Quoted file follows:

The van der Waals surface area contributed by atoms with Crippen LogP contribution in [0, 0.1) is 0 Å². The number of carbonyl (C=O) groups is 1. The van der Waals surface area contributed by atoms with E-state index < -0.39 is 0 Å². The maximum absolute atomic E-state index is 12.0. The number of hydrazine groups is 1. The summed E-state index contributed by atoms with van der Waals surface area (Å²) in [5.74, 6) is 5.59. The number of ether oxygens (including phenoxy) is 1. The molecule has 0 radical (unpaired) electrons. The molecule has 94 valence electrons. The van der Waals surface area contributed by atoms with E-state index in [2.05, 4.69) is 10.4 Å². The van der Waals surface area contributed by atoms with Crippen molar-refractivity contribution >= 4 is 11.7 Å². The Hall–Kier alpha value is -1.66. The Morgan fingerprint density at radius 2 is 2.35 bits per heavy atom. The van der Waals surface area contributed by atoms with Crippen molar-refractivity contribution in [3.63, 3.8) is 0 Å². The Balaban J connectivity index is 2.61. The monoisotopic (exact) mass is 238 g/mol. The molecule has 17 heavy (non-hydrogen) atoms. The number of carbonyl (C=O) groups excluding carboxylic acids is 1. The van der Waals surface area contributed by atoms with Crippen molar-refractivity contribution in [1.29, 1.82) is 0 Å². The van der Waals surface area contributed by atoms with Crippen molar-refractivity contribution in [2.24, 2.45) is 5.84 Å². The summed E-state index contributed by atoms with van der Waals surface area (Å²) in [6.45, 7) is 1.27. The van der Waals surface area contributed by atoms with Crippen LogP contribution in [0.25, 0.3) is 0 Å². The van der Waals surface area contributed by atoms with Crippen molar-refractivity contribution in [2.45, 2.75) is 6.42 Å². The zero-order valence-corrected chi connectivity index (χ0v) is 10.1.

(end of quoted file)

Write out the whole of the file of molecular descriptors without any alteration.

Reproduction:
The van der Waals surface area contributed by atoms with Crippen LogP contribution in [0, 0.1) is 0 Å². The number of carbonyl (C=O) groups is 1. The van der Waals surface area contributed by atoms with E-state index < -0.39 is 0 Å². The maximum absolute atomic E-state index is 12.0. The number of hydrazine groups is 1. The summed E-state index contributed by atoms with van der Waals surface area (Å²) in [5.74, 6) is 5.59. The number of ether oxygens (including phenoxy) is 1. The molecule has 0 radical (unpaired) electrons. The molecule has 94 valence electrons. The van der Waals surface area contributed by atoms with E-state index in [2.05, 4.69) is 10.4 Å². The van der Waals surface area contributed by atoms with Crippen molar-refractivity contribution >= 4 is 11.7 Å². The Hall–Kier alpha value is -1.66. The Morgan fingerprint density at radius 2 is 2.35 bits per heavy atom. The van der Waals surface area contributed by atoms with Crippen molar-refractivity contribution in [3.63, 3.8) is 0 Å². The Balaban J connectivity index is 2.61. The monoisotopic (exact) mass is 238 g/mol. The molecule has 17 heavy (non-hydrogen) atoms. The number of carbonyl (C=O) groups excluding carboxylic acids is 1. The van der Waals surface area contributed by atoms with Crippen molar-refractivity contribution in [1.29, 1.82) is 0 Å². The van der Waals surface area contributed by atoms with Crippen molar-refractivity contribution in [2.24, 2.45) is 5.84 Å². The summed E-state index contributed by atoms with van der Waals surface area (Å²) in [6.45, 7) is 1.27. The van der Waals surface area contributed by atoms with Crippen LogP contribution in [0.25, 0.3) is 0 Å². The van der Waals surface area contributed by atoms with Crippen molar-refractivity contribution in [2.45, 2.75) is 6.42 Å². The zero-order valence-corrected chi connectivity index (χ0v) is 10.1.